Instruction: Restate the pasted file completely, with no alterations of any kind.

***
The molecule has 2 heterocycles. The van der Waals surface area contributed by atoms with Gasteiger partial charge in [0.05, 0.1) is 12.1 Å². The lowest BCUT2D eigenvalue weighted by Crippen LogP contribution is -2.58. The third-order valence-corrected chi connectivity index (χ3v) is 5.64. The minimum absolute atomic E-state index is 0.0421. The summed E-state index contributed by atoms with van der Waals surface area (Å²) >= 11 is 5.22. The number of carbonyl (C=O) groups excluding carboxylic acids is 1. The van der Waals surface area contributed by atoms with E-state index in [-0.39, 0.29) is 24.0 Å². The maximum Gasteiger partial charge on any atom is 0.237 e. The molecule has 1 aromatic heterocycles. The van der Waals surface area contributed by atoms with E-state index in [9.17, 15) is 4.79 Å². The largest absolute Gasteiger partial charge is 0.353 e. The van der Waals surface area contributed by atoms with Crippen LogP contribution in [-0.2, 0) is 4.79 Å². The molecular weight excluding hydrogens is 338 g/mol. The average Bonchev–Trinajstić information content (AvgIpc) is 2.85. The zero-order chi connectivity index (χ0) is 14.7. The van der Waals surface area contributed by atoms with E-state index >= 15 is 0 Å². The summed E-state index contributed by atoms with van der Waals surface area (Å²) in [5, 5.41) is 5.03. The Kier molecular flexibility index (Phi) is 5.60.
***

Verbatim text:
The molecule has 2 heterocycles. The van der Waals surface area contributed by atoms with Gasteiger partial charge in [0.05, 0.1) is 12.1 Å². The lowest BCUT2D eigenvalue weighted by Crippen LogP contribution is -2.58. The third-order valence-corrected chi connectivity index (χ3v) is 5.64. The minimum absolute atomic E-state index is 0.0421. The summed E-state index contributed by atoms with van der Waals surface area (Å²) >= 11 is 5.22. The number of carbonyl (C=O) groups excluding carboxylic acids is 1. The van der Waals surface area contributed by atoms with E-state index in [-0.39, 0.29) is 24.0 Å². The maximum Gasteiger partial charge on any atom is 0.237 e. The molecule has 1 aromatic heterocycles. The van der Waals surface area contributed by atoms with E-state index in [9.17, 15) is 4.79 Å². The largest absolute Gasteiger partial charge is 0.353 e. The van der Waals surface area contributed by atoms with Crippen LogP contribution in [-0.2, 0) is 4.79 Å². The molecular weight excluding hydrogens is 338 g/mol. The average Bonchev–Trinajstić information content (AvgIpc) is 2.85. The zero-order chi connectivity index (χ0) is 14.7. The van der Waals surface area contributed by atoms with E-state index >= 15 is 0 Å². The summed E-state index contributed by atoms with van der Waals surface area (Å²) in [5, 5.41) is 5.03. The Kier molecular flexibility index (Phi) is 5.60.